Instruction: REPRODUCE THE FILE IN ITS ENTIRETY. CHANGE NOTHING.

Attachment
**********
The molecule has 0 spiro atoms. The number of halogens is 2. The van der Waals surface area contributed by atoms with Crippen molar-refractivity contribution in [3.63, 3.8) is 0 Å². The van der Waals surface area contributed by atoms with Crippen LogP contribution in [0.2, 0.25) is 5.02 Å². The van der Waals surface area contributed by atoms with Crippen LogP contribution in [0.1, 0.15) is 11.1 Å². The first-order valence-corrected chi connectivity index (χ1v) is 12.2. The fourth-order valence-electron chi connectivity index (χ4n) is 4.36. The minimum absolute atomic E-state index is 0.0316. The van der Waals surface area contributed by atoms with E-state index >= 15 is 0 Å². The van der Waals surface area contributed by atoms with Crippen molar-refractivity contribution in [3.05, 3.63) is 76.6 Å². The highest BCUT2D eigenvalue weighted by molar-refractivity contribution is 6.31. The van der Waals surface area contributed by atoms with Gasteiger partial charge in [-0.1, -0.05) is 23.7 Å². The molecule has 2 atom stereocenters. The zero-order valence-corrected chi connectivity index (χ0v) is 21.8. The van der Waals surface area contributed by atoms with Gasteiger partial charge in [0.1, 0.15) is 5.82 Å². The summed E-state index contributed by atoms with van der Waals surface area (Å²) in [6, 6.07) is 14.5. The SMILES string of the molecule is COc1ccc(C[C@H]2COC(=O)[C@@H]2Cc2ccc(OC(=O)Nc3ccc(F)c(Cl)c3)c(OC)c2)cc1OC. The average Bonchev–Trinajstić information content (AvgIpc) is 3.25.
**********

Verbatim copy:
The molecule has 0 spiro atoms. The number of halogens is 2. The van der Waals surface area contributed by atoms with Crippen molar-refractivity contribution in [3.63, 3.8) is 0 Å². The van der Waals surface area contributed by atoms with Crippen LogP contribution in [0.2, 0.25) is 5.02 Å². The van der Waals surface area contributed by atoms with Crippen LogP contribution in [0.1, 0.15) is 11.1 Å². The first-order valence-corrected chi connectivity index (χ1v) is 12.2. The fourth-order valence-electron chi connectivity index (χ4n) is 4.36. The minimum absolute atomic E-state index is 0.0316. The van der Waals surface area contributed by atoms with E-state index >= 15 is 0 Å². The van der Waals surface area contributed by atoms with Crippen molar-refractivity contribution in [3.05, 3.63) is 76.6 Å². The highest BCUT2D eigenvalue weighted by molar-refractivity contribution is 6.31. The van der Waals surface area contributed by atoms with Gasteiger partial charge in [-0.1, -0.05) is 23.7 Å². The molecule has 2 atom stereocenters. The zero-order valence-corrected chi connectivity index (χ0v) is 21.8. The van der Waals surface area contributed by atoms with Gasteiger partial charge in [0.1, 0.15) is 5.82 Å². The summed E-state index contributed by atoms with van der Waals surface area (Å²) in [6, 6.07) is 14.5. The SMILES string of the molecule is COc1ccc(C[C@H]2COC(=O)[C@@H]2Cc2ccc(OC(=O)Nc3ccc(F)c(Cl)c3)c(OC)c2)cc1OC. The average Bonchev–Trinajstić information content (AvgIpc) is 3.25.